BTW, what was GM doing with their warranties? GM dumped warranty costs on the dealers. Reimbursing dealers at ten or 25 cents on the dollar. Therefore the dealers would do everything possible to not honor warranty repairs. GM did it in the seventies and was recently doing it again. More example that all should have learned from the free market.
Yes Westom,
Isn't the ethics of obtaining money awe inspiring. At least a robber makes no pretense. Thanks for the reminder. Sorry about the problem you described.
glennc
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26 Jul 2010   #44
glennc

Windows 7 Ultimate
 
 

Quote   Quote: Originally Posted by Win7User512 View Post
I always unplug when I know a storm is coming and have the advanced opportunity to do so.
Ultimate in safety, less desirable to practice! But, it is the only way to be sure. I do agree. Thanks for the input.
glennc
My System SpecsSystem Spec
26 Jul 2010   #45
Win7User512

Windows 7 x64 / Same
 
 

Quote   Quote: Originally Posted by glennc View Post
Quote   Quote: Originally Posted by Win7User512 View Post
I always unplug when I know a storm is coming and have the advanced opportunity to do so.
Ultimate in safety, less desirable to practice! But, it is the only way to be sure. I do agree. Thanks for the input.
glennc
No problem. It is very annoying to have to unplug, especially when you have storms every week, but it's better than losing your expensive hardware. LOL.
My System SpecsSystem Spec
26 Jul 2010   #46
NoN

Windows 7 Professional SP1 - x64 [Non-UEFI Boot]
 
 

Quote   Quote: Originally Posted by glennc View Post
Quote   Quote: Originally Posted by Win7User512 View Post
I always unplug when I know a storm is coming and have the advanced opportunity to do so.
Ultimate in safety, less desirable to practice! But, it is the only way to be sure. I do agree. Thanks for the input.
glennc
I spoke too fast yesterday.... Washington State had been badly lightning striked and damaged aswell. Two persons are missing...
My System SpecsSystem Spec
26 Jul 2010   #47
westom

 
 

Quote   Quote: Originally Posted by Win7User512 View Post
It is very annoying to have to unplug, especially when you have storms every week, but it's better than losing your expensive hardware. LOL.
Or earth one 'whole house' protector. And follow thunderstorms on the computer as they roll through - without fear.


A $multi-million switching computer in the telco building is connected to overhead wires all over town. Suffers at least 100 surges with each storm. Is not damaged. How often has your town been without phone service for four days?

Telcos use no plug-in protectors. Telcos earth 'whole house' type protectors so that even unplugging is wasted energy.

Unplugging is recommended when people confuse ineffective plug-in protectors with properly earthed 'whole house' protectors. Then have damage. Sometimes a protector adjacent to the appliance even makes surge damage easier. Bypassed protection already inside appliances.

Meanwhile, a friend knows someone who knows this stuff. 33,000 volts fell upon the local distribution. Hundreds of electric meters were blown from their pans typically 20 and 30 feet. Many who wasted money on expensive plug-in protectors had damage to appliances and to the protector. My friend only had a damaged meter. Even his 'whole house' protector remained functional - as it should. How would unplugging have saved anything. Surges occur often with little warning. Informed homeowners first spend tens or 100 times less money to do what was done 100 years ago. How often is your town without telephones for four days? The informed only do what is well proven for over 100 years.

Why would anyone make life so complicated by unplugging?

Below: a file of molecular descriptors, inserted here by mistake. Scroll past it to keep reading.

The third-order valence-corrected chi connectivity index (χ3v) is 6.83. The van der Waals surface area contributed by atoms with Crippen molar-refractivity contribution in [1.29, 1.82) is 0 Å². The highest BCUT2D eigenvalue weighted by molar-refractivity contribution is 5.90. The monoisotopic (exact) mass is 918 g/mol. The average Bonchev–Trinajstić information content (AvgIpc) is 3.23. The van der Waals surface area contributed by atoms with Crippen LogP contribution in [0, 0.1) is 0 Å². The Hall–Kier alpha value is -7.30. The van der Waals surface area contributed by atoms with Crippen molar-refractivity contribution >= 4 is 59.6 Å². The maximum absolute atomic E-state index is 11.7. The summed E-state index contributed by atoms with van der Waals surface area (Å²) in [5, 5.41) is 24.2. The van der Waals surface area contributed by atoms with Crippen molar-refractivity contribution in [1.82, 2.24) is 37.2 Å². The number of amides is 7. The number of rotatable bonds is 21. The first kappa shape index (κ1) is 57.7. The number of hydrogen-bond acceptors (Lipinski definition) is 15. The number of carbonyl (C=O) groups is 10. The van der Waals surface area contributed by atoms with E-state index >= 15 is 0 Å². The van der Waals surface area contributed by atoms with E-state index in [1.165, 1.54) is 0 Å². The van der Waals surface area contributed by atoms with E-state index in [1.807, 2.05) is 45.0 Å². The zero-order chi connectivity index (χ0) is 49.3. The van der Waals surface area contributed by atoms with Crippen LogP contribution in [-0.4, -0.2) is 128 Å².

My System SpecsSystem Spec
26 Jul 2010   #48
glennc

Windows 7 Ultimate
 
 

Thanks Gentlemen,
I am catching on. I think I follow Westom in the ultimate protection. Just wish I had a ballpark idea. I know it ain't gonna be cheap.
Again thanks to all who have participated. I feel now a UPS with 480 joules and a surge protector strip for my other devices. Best I can do for now, and better than nothing. Learned that here, from you'all.
glennc
My System SpecsSystem Spec
26 Jul 2010   #49
westom

 
 

Quote   Quote: Originally Posted by glennc View Post
I am catching on. I think I follow Westom in the ultimate protection.
The UPS and 480 joules is a most expensive solution. Costing far more money than the well proven 'whole house' solution.

UPS has only one function - to provide temporary power during a blackout - to protect unsaved data.

Described as the ultimate solution is a least expensive and simplest solution. One 'whole house' protector. About $1 per protected appliance.
My System SpecsSystem Spec
26 Jul 2010   #50
Mellon Head

Win 7 Pro x64/Win 10 Pro x64 dual boot
 
 

Quote   Quote: Originally Posted by glennc View Post
Thanks Gentlemen,
I am catching on. I think I follow Westom in the ultimate protection. Just wish I had a ballpark idea. I know it ain't gonna be cheap.
I would take westom's ranting with a grain of salt, and follow the advice of karlsnooks. I don't know westom's credentials, if he has any at all, but karl is an electrical engineer and is giving you sound advice.

The bottom line is nothing that a consumer can afford will completely stop a lightning strike. There are things that will mitigate the damage, like lightning arrestors, but nothing is guaranteed. You're talking about millions of Volts at very high current. Lightning will go where it wants to. 'Nuff said.

As for the claim that surge arrestors are a waste of money, you need to understand what a surge protected power bar is meant to do. It is not meant to protect you from lightning, or any other high discharge electrical event. What it is meant to protect you from is the day to day bouncing of the standard AC line voltage that is present in our electrical delivery system. Little spikes and glitches happen all of the time. If you have a power failure, when the power comes back on, there can be large spikes in voltage as the AC stabilizes (as high as 160 Volts in some cases.) The surge protector basically absorbs these little glitches and bumps, and then bleeds them off to ground, preventing damage to your equipment.

That's how they work. They aren't a cure all, and you should definitely not rely on one to protect you from an electrical storm. I use a UPS for backup, and it feeds a surge arrestor power bar that my PC is plugged into. And that's all.

And I unplug in a storm.
My System SpecsSystem Spec